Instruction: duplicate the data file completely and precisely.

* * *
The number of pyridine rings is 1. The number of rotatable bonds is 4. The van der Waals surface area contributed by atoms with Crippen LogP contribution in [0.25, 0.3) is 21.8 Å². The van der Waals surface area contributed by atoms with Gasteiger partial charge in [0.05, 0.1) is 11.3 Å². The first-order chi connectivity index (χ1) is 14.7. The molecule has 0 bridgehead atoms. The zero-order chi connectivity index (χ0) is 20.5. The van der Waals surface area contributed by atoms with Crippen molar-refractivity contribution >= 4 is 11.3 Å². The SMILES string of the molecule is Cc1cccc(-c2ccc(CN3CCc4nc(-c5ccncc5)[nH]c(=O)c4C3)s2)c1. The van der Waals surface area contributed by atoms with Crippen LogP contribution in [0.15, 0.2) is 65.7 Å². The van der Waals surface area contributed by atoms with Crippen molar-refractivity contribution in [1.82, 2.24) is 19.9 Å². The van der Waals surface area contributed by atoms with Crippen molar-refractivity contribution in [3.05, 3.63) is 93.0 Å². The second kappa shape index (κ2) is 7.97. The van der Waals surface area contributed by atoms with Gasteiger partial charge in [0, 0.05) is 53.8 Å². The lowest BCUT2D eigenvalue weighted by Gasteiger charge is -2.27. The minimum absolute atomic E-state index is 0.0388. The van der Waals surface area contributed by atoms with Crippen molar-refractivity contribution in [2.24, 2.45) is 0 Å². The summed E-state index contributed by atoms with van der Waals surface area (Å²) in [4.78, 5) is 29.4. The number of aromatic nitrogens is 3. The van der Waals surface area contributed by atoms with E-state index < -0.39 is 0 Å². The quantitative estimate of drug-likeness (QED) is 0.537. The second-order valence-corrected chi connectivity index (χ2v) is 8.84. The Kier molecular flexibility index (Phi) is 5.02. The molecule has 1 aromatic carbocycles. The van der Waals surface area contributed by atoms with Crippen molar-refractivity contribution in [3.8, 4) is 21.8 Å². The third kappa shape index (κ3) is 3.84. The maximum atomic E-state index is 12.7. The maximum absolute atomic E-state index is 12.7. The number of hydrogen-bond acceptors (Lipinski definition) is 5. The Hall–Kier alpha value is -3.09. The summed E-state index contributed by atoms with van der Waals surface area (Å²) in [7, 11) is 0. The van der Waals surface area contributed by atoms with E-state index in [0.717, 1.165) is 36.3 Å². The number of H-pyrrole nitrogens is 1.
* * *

The number of pyridine rings is 1. The number of rotatable bonds is 4. The van der Waals surface area contributed by atoms with Crippen LogP contribution in [0.25, 0.3) is 21.8 Å². The van der Waals surface area contributed by atoms with Gasteiger partial charge in [0.05, 0.1) is 11.3 Å². The first-order chi connectivity index (χ1) is 14.7. The molecule has 0 bridgehead atoms. The zero-order chi connectivity index (χ0) is 20.5. The van der Waals surface area contributed by atoms with Crippen molar-refractivity contribution >= 4 is 11.3 Å². The SMILES string of the molecule is Cc1cccc(-c2ccc(CN3CCc4nc(-c5ccncc5)[nH]c(=O)c4C3)s2)c1. The van der Waals surface area contributed by atoms with Crippen LogP contribution in [0.15, 0.2) is 65.7 Å². The van der Waals surface area contributed by atoms with Crippen molar-refractivity contribution in [1.82, 2.24) is 19.9 Å². The van der Waals surface area contributed by atoms with Crippen molar-refractivity contribution in [3.05, 3.63) is 93.0 Å². The second kappa shape index (κ2) is 7.97. The van der Waals surface area contributed by atoms with Gasteiger partial charge in [0, 0.05) is 53.8 Å². The lowest BCUT2D eigenvalue weighted by Gasteiger charge is -2.27. The minimum absolute atomic E-state index is 0.0388. The van der Waals surface area contributed by atoms with Crippen molar-refractivity contribution in [2.24, 2.45) is 0 Å². The summed E-state index contributed by atoms with van der Waals surface area (Å²) in [4.78, 5) is 29.4. The number of aromatic nitrogens is 3. The van der Waals surface area contributed by atoms with E-state index < -0.39 is 0 Å². The quantitative estimate of drug-likeness (QED) is 0.537. The second-order valence-corrected chi connectivity index (χ2v) is 8.84. The Kier molecular flexibility index (Phi) is 5.02. The molecule has 1 aromatic carbocycles. The van der Waals surface area contributed by atoms with Crippen molar-refractivity contribution in [3.8, 4) is 21.8 Å². The third kappa shape index (κ3) is 3.84. The maximum atomic E-state index is 12.7. The maximum absolute atomic E-state index is 12.7. The number of hydrogen-bond acceptors (Lipinski definition) is 5. The Hall–Kier alpha value is -3.09. The summed E-state index contributed by atoms with van der Waals surface area (Å²) in [7, 11) is 0. The van der Waals surface area contributed by atoms with E-state index in [0.717, 1.165) is 36.3 Å². The number of H-pyrrole nitrogens is 1.